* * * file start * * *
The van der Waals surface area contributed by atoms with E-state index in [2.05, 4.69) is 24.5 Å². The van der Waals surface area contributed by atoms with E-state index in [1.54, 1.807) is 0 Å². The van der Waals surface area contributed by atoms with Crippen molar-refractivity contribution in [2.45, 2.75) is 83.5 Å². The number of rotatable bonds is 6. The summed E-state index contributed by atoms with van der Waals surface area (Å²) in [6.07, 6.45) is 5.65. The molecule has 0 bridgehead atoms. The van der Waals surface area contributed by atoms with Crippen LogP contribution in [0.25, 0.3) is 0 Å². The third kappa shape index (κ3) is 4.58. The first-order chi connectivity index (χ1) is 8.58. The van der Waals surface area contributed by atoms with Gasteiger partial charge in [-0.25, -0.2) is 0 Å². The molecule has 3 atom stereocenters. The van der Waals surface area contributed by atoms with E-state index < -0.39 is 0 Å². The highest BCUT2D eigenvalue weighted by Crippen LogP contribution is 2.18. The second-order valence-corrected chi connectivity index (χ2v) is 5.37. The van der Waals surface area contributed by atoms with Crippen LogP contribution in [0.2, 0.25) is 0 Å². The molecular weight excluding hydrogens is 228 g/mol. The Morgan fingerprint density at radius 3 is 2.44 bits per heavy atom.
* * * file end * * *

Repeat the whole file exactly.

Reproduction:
The van der Waals surface area contributed by atoms with E-state index in [2.05, 4.69) is 24.5 Å². The van der Waals surface area contributed by atoms with E-state index in [1.54, 1.807) is 0 Å². The van der Waals surface area contributed by atoms with Crippen molar-refractivity contribution in [2.45, 2.75) is 83.5 Å². The number of rotatable bonds is 6. The summed E-state index contributed by atoms with van der Waals surface area (Å²) in [6.07, 6.45) is 5.65. The molecule has 0 bridgehead atoms. The van der Waals surface area contributed by atoms with Crippen LogP contribution in [0.25, 0.3) is 0 Å². The third kappa shape index (κ3) is 4.58. The first-order chi connectivity index (χ1) is 8.58. The van der Waals surface area contributed by atoms with Gasteiger partial charge in [-0.25, -0.2) is 0 Å². The molecule has 3 atom stereocenters. The van der Waals surface area contributed by atoms with E-state index < -0.39 is 0 Å². The highest BCUT2D eigenvalue weighted by Crippen LogP contribution is 2.18. The second-order valence-corrected chi connectivity index (χ2v) is 5.37. The van der Waals surface area contributed by atoms with Crippen LogP contribution in [0.2, 0.25) is 0 Å². The molecular weight excluding hydrogens is 228 g/mol. The Morgan fingerprint density at radius 3 is 2.44 bits per heavy atom.